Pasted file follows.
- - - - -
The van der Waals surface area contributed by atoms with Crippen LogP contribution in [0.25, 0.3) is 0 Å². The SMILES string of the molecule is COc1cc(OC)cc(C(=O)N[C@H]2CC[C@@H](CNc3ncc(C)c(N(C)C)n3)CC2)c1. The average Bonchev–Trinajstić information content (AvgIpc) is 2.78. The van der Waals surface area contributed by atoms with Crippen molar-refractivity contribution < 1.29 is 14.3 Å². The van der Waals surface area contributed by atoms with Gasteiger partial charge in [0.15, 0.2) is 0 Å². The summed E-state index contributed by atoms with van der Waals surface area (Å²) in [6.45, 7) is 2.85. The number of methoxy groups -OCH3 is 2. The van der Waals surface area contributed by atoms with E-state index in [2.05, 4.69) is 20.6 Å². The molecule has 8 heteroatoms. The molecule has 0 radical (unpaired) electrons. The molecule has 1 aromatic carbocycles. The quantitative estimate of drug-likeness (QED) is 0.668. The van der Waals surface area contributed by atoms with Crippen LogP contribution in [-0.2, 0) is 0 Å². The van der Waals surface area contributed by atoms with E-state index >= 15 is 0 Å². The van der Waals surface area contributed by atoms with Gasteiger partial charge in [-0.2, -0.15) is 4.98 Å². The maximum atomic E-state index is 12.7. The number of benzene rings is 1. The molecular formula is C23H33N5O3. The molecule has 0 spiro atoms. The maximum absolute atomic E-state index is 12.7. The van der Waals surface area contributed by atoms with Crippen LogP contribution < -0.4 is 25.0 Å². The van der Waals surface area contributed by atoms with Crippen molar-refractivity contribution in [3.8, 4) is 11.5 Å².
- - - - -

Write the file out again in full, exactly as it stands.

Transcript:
The van der Waals surface area contributed by atoms with Crippen LogP contribution in [0.25, 0.3) is 0 Å². The SMILES string of the molecule is COc1cc(OC)cc(C(=O)N[C@H]2CC[C@@H](CNc3ncc(C)c(N(C)C)n3)CC2)c1. The average Bonchev–Trinajstić information content (AvgIpc) is 2.78. The van der Waals surface area contributed by atoms with Crippen molar-refractivity contribution < 1.29 is 14.3 Å². The van der Waals surface area contributed by atoms with Gasteiger partial charge in [0.15, 0.2) is 0 Å². The summed E-state index contributed by atoms with van der Waals surface area (Å²) in [6.45, 7) is 2.85. The number of methoxy groups -OCH3 is 2. The van der Waals surface area contributed by atoms with E-state index in [2.05, 4.69) is 20.6 Å². The molecule has 8 heteroatoms. The molecule has 0 radical (unpaired) electrons. The molecule has 1 aromatic carbocycles. The quantitative estimate of drug-likeness (QED) is 0.668. The van der Waals surface area contributed by atoms with Crippen LogP contribution in [-0.2, 0) is 0 Å². The van der Waals surface area contributed by atoms with E-state index >= 15 is 0 Å². The van der Waals surface area contributed by atoms with Gasteiger partial charge in [-0.2, -0.15) is 4.98 Å². The maximum atomic E-state index is 12.7. The number of benzene rings is 1. The molecular formula is C23H33N5O3. The molecule has 0 spiro atoms. The maximum absolute atomic E-state index is 12.7. The van der Waals surface area contributed by atoms with Crippen LogP contribution < -0.4 is 25.0 Å². The van der Waals surface area contributed by atoms with Crippen molar-refractivity contribution in [3.8, 4) is 11.5 Å².